Keith Olbermann is back. Hallelujah! We watch, because we’re paid to

Ruth Graham Contributor
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When someone you love goes away for a day, it feels like a month. When Keith Olbermann is out of your life for a month, it feels like the blink of an eye.

After an absence of many weeks, before and after the death of his father, Olbermann returned to the anchor chair at “Countdown” on Monday night.

Let’s get to Monday’s show, however, because Olbermann was in fine form. For much of the show, he seemed to be channeling Andy Bernard, the unjustifiably pompous Cornell grad and mid-level paper salesman on “The Office” (“I went to Cornell, ever heard of it? I graduated in four years, never studied once. I was drunk the whole time.”). Did you know that Olbermann also went to Cornell? You do now: He mentioned the school no fewer than 11 times on Monday’s show.

Highlights: “I got a flashback of Professor Martin at Cornell in 1978, hitting me … in the head with the book when I got something wrong. … Health-care reform passed and Cornell went to college basketball‘s Sweet 16, on the same day. The odds of them happening in the same millennium! … I mean, look, Cornell doesn’t even have its own ball. They practice with rolled up tape. Not really, but it might as well be true. The last Cornell alum to retire from the National Basketball Association did so in 1951. The last Cornell victory in March Madness before this one, the NCAA tournament, was never.”

This gives me an idea of a small change I can make to ensure Olbermann reads this column. This may be hard to get used to at first, but let’s give it a try. I’m going to replace every noun and verb in this column with the word “Cornell”:

When Cornell Cornelled from Cornell, it was Cornell for his Cornell to Cornell Cornell. Cornell Cornelled the Cornell by Cornelling her Cornell! What an outrageous Cornell! Can you even Cornell it?!

Well, I’ll have to keep workshopping that.

Anyway, to be fair to Olbermann, it was a slow news day. It had been almost 24 hours since the House passed the most sweeping social legislation that the United States has seen in decades. What better time to wax on about one’s favorite college basketball team?

The rest of the show, Olbermann spent pontificating about racism in the Tea Party and chatting with regular guests as the founder of DailyKos. Way to come out of the gate with some new material, Keith. When Jay Leno returned to TV after a similarly long absence recently, he at least mixed it up a little. And why doesn’t Olbermann ever get any guests that haven’t already been on the show dozens of times? Or is the problem that he can’t?

Showing a little of his old spunk, Olbermann rounded out the night with a Special Comment about the imminent destruction of the Republican Party — again, really fresh. Eventually he called for the resignation of California Congressman Devin Nunes, citing Nunes’s words: “When you use totalitarian tactics, people, you know, begin to act crazy. And I think, you know, there‘s people that have every right to say what they want. If they want to smear someone, they can do it.”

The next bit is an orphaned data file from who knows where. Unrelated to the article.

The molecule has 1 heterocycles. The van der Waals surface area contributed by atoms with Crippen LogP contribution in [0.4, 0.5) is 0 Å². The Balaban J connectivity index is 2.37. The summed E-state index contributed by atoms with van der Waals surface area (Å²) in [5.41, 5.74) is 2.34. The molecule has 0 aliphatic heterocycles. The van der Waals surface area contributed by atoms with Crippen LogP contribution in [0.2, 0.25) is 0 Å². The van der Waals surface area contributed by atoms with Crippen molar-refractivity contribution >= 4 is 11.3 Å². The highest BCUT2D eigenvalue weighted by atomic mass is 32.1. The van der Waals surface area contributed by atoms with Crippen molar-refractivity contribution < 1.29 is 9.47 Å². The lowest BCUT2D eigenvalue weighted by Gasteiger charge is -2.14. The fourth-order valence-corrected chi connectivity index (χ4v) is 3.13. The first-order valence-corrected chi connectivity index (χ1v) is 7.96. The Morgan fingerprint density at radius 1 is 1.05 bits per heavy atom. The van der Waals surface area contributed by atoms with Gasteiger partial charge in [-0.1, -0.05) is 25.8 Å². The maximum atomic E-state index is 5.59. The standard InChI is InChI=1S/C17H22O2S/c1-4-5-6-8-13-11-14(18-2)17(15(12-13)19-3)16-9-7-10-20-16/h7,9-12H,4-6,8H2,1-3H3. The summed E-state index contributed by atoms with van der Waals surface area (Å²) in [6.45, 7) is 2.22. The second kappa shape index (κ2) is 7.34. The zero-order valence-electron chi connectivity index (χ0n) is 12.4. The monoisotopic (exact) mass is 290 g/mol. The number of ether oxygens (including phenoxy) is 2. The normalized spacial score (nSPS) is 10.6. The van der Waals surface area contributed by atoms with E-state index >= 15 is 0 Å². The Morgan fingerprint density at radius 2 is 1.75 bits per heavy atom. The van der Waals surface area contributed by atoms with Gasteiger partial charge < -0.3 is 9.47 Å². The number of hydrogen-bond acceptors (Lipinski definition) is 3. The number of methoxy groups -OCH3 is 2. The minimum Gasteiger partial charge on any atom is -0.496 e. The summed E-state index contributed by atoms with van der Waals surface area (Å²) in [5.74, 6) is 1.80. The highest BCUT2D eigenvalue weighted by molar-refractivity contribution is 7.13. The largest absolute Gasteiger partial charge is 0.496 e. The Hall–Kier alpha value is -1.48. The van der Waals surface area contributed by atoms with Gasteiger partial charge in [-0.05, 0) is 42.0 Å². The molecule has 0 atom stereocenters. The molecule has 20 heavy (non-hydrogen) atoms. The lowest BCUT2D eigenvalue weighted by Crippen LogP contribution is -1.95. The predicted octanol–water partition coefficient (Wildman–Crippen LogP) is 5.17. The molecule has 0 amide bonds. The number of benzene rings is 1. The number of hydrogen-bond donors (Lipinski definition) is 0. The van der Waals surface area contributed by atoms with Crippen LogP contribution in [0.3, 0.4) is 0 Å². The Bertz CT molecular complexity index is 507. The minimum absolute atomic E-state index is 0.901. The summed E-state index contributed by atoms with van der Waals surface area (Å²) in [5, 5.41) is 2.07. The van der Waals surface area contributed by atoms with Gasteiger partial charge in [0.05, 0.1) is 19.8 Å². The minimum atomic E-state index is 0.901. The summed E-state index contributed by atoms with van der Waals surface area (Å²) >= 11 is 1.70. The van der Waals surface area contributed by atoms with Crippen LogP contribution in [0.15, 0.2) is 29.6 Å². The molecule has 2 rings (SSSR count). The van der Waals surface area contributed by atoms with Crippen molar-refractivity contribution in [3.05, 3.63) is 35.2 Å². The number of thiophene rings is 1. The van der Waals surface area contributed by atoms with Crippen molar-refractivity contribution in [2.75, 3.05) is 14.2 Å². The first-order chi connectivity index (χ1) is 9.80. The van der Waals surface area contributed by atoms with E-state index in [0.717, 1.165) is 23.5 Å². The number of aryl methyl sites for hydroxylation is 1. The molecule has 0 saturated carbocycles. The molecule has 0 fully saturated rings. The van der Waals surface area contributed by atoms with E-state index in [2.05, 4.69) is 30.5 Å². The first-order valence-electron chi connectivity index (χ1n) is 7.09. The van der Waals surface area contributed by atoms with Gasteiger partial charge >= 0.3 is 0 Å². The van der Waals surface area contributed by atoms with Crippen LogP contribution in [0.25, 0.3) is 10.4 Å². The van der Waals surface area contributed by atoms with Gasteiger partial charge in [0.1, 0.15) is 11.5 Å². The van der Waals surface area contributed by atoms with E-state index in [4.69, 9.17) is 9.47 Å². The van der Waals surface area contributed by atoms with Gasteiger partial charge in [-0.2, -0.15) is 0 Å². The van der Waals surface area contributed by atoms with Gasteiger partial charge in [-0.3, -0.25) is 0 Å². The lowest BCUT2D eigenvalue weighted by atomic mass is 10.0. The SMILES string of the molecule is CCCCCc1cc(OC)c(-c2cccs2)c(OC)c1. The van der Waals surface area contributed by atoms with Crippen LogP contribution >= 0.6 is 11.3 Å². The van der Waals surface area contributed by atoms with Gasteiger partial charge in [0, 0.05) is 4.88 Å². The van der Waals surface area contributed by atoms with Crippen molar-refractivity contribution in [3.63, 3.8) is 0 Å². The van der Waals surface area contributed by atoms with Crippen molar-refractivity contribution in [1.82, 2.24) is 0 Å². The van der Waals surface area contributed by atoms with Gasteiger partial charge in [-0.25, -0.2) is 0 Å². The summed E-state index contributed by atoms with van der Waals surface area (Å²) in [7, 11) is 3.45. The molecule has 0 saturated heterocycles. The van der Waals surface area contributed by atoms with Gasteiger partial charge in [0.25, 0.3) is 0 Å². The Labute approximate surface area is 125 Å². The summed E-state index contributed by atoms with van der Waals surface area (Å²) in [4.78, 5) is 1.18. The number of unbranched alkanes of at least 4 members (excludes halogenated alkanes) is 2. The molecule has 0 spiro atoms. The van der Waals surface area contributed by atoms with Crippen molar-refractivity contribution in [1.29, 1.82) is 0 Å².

Well, Olbermann won’t stand for such language. “Congressman Nunes, you should resign,” he spluttered. Then he really got going: “And if you shouldn’t resign for your endorsement, your encouragement, of the most vile, the most reprehensible, and the most outdated spewings of the lizard-brain part of this country, you should resign because of your total disconnect from reality. There have been no ‘totalitarian tactics,’ congressman.”

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Keith Olbermann would never stoop to using a hyperbolic reference to totalitarianism to make a point!

Then, like a phantom, Olbermann was gone, taking off the rest of the week without explanation. “Countdown” plodded along with Lawrence O’Donnell — Olbermann Lite — in the anchor chair. On Tuesday, he psychoanalyzed John McCain. On Wednesday, he psychoanalyzed Glenn Beck. On Thursday, he interviewed an 11-year old, and it was excruciating.

But my favorite moment on Thursday came when GE played a long, sentimental ad for “The Ronald Reagan Centennial Celebration” right in the middle of the show. As it turns out, GE, which owns MSNBC, is the “presiding sponsor” of a two-year celebration of Reagan’s birth. The ad points us to a website with glowing remembrances of the former president from Pat Buchanan, Rudy Giuliani and NBC types including Tom Brokaw. Meanwhile, over on “Countdown,” in a corner where no one’s paying attention to him, Lawrence O’Donnell called Reagan “one of the gods of Fox News” as recently as Wednesday.

In conclusion, we Cornell you, Cornell. Cornell back soon.

Previous columns:

We miss you Keith Olbermann, Dylan Ratigan makes no sense

Keith Olbermann, look out! Dylan Ratigan is on your tail

Keith Olbermann is not the worst person in the world

Keith Olbermann dislikes Dick Cheney

Keith Olbermann is a funny, funny man

Keith Olbermann is a serious journalist

Keith Olbermann understands important things

Keith Olbermann is incredibly smart